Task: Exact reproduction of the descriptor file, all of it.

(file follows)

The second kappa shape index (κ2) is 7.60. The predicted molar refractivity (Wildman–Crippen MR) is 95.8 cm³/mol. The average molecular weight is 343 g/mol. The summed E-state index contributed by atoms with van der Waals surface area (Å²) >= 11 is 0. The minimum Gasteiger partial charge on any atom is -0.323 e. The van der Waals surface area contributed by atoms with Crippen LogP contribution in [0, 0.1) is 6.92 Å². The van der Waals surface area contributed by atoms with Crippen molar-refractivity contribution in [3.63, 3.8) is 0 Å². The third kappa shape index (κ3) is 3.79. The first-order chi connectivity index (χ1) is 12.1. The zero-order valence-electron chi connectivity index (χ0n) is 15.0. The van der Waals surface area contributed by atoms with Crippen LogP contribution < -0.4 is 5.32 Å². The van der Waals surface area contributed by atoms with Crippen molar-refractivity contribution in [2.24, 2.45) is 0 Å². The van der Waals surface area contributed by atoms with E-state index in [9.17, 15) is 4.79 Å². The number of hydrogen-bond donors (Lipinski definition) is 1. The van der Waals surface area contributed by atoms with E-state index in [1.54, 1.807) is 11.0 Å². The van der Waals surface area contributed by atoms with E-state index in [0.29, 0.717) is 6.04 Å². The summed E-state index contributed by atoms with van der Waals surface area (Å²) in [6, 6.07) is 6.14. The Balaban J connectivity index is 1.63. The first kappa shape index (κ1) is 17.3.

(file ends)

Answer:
The second kappa shape index (κ2) is 7.60. The predicted molar refractivity (Wildman–Crippen MR) is 95.8 cm³/mol. The average molecular weight is 343 g/mol. The summed E-state index contributed by atoms with van der Waals surface area (Å²) >= 11 is 0. The minimum Gasteiger partial charge on any atom is -0.323 e. The van der Waals surface area contributed by atoms with Crippen LogP contribution in [0, 0.1) is 6.92 Å². The van der Waals surface area contributed by atoms with Crippen molar-refractivity contribution in [3.63, 3.8) is 0 Å². The third kappa shape index (κ3) is 3.79. The first-order chi connectivity index (χ1) is 12.1. The zero-order valence-electron chi connectivity index (χ0n) is 15.0. The van der Waals surface area contributed by atoms with Crippen LogP contribution < -0.4 is 5.32 Å². The van der Waals surface area contributed by atoms with Crippen molar-refractivity contribution in [2.24, 2.45) is 0 Å². The van der Waals surface area contributed by atoms with E-state index in [9.17, 15) is 4.79 Å². The number of hydrogen-bond donors (Lipinski definition) is 1. The van der Waals surface area contributed by atoms with E-state index in [1.54, 1.807) is 11.0 Å². The van der Waals surface area contributed by atoms with E-state index in [0.29, 0.717) is 6.04 Å². The summed E-state index contributed by atoms with van der Waals surface area (Å²) in [6, 6.07) is 6.14. The Balaban J connectivity index is 1.63. The first kappa shape index (κ1) is 17.3.